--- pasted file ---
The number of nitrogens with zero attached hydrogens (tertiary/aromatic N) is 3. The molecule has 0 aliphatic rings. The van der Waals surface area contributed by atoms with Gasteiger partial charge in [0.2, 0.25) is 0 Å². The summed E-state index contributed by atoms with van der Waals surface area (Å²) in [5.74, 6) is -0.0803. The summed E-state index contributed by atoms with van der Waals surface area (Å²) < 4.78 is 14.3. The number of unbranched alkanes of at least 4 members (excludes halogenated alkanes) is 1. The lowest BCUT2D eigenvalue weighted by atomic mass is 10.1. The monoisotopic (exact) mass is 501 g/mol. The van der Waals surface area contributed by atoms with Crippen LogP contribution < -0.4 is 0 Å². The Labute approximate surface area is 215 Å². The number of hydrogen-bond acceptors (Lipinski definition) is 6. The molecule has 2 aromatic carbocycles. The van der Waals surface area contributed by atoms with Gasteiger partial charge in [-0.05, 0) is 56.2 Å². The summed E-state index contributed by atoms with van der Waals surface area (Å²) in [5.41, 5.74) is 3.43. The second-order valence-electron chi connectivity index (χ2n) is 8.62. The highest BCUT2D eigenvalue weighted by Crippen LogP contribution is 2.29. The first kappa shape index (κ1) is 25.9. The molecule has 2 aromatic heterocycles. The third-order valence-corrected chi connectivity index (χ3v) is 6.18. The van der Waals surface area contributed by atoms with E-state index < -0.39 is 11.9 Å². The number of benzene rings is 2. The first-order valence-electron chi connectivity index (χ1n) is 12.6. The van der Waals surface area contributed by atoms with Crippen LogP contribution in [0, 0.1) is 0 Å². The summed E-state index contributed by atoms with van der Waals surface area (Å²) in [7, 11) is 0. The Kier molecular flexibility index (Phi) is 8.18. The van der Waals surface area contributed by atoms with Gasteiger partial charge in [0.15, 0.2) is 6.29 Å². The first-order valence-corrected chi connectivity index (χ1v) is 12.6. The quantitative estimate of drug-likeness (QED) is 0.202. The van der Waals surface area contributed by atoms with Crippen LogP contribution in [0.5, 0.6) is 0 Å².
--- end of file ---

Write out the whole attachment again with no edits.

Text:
The number of nitrogens with zero attached hydrogens (tertiary/aromatic N) is 3. The molecule has 0 aliphatic rings. The van der Waals surface area contributed by atoms with Gasteiger partial charge in [0.2, 0.25) is 0 Å². The summed E-state index contributed by atoms with van der Waals surface area (Å²) in [5.74, 6) is -0.0803. The summed E-state index contributed by atoms with van der Waals surface area (Å²) < 4.78 is 14.3. The number of unbranched alkanes of at least 4 members (excludes halogenated alkanes) is 1. The lowest BCUT2D eigenvalue weighted by atomic mass is 10.1. The monoisotopic (exact) mass is 501 g/mol. The van der Waals surface area contributed by atoms with Crippen LogP contribution < -0.4 is 0 Å². The Labute approximate surface area is 215 Å². The number of hydrogen-bond acceptors (Lipinski definition) is 6. The molecule has 2 aromatic carbocycles. The van der Waals surface area contributed by atoms with Gasteiger partial charge in [-0.05, 0) is 56.2 Å². The summed E-state index contributed by atoms with van der Waals surface area (Å²) in [5.41, 5.74) is 3.43. The second-order valence-electron chi connectivity index (χ2n) is 8.62. The highest BCUT2D eigenvalue weighted by Crippen LogP contribution is 2.29. The first kappa shape index (κ1) is 25.9. The molecule has 2 aromatic heterocycles. The third-order valence-corrected chi connectivity index (χ3v) is 6.18. The van der Waals surface area contributed by atoms with E-state index < -0.39 is 11.9 Å². The number of benzene rings is 2. The first-order valence-electron chi connectivity index (χ1n) is 12.6. The van der Waals surface area contributed by atoms with Crippen LogP contribution in [0, 0.1) is 0 Å². The summed E-state index contributed by atoms with van der Waals surface area (Å²) in [7, 11) is 0. The Kier molecular flexibility index (Phi) is 8.18. The van der Waals surface area contributed by atoms with Gasteiger partial charge in [0.15, 0.2) is 6.29 Å². The first-order valence-corrected chi connectivity index (χ1v) is 12.6. The quantitative estimate of drug-likeness (QED) is 0.202. The van der Waals surface area contributed by atoms with Crippen LogP contribution in [0.5, 0.6) is 0 Å².